Tuesday, 09 July 2019 13:32

Hydroelectric scheme could aid tourism in Zimbabwe and Zambia

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The building of a 2 400MW Batoka Gorge Hydro-Electric Scheme (BHES) on the Zambezi River in 2020 by Zambia and Zimbabwe is set to boost tourism activities in the two southern African countries.

The Zambezi River Authority (ZRA), a bilateral organization equally owned by the governments of both countries, is undertaking the development of the $4bn BHES, located within the Batoka Gorge, 47km downstream of Victoria Falls.

Public Relations Executive for Shearwater, a Victoria Falls Adventure Company, Clement Mukwasi, says the BHES project will bring mixed fortunes for the tourism sector in the two neighbouring countries.

“One of the indices of peace is the number of tourists who visit a destination. Joint state development is a serious statement of good neighbourliness,” Mukwasi says. “The gorges are likely to be filled with water, and new activities in the gorges will have to be invented,” Mukwasi says that kayaking, gorge hikes and surfing are new products lined up in the historic Batoka gorges. “The engineering and the history of the construction of the dam may be added to our museums.” The area, Mukwasi says, shall continue to offer white water rafting.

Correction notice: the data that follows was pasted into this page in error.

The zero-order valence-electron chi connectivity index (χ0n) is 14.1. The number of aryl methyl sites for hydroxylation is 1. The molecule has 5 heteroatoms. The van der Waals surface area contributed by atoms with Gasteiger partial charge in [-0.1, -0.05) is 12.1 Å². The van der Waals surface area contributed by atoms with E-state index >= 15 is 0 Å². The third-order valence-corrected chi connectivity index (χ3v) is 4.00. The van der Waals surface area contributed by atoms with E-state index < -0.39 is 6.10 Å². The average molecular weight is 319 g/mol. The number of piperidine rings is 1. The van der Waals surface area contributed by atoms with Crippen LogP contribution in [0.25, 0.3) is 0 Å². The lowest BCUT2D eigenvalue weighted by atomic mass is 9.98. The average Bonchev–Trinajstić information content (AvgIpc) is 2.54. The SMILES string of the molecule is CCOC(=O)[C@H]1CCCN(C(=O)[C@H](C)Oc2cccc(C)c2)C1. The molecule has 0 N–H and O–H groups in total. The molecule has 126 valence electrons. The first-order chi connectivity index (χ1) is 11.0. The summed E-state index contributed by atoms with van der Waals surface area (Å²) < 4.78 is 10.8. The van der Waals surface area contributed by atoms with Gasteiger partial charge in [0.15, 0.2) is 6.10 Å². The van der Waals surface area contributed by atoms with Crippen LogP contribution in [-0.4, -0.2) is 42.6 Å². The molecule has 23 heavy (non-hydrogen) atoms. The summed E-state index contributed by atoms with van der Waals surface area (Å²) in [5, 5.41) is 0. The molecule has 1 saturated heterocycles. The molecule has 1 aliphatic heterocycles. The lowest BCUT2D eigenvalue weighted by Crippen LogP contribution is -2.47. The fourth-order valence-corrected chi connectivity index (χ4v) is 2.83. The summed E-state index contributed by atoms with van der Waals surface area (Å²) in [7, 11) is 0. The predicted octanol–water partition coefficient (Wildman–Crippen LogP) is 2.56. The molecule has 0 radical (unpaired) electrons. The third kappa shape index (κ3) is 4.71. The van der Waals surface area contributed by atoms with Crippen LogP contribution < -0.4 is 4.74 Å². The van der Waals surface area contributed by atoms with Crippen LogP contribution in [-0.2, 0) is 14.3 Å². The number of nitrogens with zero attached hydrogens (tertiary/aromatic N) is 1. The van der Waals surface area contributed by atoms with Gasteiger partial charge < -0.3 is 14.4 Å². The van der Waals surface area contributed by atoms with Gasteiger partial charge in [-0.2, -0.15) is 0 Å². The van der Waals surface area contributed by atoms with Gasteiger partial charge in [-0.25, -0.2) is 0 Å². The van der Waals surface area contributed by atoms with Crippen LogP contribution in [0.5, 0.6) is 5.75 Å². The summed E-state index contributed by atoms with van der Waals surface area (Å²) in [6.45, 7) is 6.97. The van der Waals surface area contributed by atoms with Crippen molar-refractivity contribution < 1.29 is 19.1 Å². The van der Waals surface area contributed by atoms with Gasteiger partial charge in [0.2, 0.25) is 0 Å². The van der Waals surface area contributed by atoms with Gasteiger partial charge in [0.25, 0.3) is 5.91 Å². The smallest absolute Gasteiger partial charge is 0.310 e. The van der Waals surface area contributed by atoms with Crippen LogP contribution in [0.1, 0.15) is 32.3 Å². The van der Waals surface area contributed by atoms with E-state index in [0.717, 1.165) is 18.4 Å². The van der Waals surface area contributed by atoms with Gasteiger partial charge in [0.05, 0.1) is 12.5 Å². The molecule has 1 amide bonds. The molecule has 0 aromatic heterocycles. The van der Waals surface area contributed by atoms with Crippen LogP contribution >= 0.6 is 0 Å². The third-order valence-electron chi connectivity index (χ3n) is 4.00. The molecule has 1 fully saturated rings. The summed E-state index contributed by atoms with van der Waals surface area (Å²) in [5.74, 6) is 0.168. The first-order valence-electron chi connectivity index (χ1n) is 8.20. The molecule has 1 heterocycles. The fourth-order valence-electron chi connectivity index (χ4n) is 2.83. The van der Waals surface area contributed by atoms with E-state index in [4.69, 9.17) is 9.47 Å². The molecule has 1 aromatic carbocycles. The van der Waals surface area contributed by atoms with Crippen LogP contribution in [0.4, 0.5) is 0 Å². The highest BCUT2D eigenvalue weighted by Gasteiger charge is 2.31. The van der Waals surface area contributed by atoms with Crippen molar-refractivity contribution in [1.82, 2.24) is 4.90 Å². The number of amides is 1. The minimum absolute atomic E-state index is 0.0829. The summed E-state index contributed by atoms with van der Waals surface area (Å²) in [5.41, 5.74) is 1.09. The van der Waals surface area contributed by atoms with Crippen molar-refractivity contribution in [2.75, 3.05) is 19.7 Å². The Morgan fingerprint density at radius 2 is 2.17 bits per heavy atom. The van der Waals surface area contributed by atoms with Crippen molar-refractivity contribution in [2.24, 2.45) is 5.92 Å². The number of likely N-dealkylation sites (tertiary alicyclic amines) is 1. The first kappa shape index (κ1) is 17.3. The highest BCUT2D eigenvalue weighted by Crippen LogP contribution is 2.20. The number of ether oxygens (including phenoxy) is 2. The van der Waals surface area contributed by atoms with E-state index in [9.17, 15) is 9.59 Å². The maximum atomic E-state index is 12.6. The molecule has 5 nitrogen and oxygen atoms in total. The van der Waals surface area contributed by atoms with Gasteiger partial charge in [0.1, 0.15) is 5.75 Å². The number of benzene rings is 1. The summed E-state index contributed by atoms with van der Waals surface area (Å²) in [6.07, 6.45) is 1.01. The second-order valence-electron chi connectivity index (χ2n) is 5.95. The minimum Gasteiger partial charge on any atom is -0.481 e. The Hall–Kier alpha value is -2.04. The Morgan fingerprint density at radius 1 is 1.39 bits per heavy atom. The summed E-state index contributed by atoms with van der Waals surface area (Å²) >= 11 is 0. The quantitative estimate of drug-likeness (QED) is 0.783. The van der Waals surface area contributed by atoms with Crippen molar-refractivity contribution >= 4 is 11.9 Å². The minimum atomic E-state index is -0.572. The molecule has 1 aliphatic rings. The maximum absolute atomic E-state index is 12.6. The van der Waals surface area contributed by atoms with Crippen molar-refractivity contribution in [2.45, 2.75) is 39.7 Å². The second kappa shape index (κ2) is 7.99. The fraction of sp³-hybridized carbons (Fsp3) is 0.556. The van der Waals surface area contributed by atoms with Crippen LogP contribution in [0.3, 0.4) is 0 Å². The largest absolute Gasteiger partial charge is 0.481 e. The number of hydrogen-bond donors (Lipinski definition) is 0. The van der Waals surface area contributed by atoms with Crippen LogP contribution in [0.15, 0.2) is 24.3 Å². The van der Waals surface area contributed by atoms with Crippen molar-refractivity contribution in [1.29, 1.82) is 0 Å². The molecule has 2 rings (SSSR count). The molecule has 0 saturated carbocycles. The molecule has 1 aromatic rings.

According to the ZRA, the Batoka Project involves the construction of the dam, powerhouses, roads, transmission infrastructure and townships in both Zambia and Zimbabwe. “Electricity is the greater benefit which supports all other forms of pomp and fanfare associated with the destination,” Mukwasi concluded.

The Zambian Government recently shelved plans to construct a mega hydropower dam across the Luangwa River, one of the longest flowing rivers in southern Africa, and is now banking on BHES to generate additional power.

Source: TU

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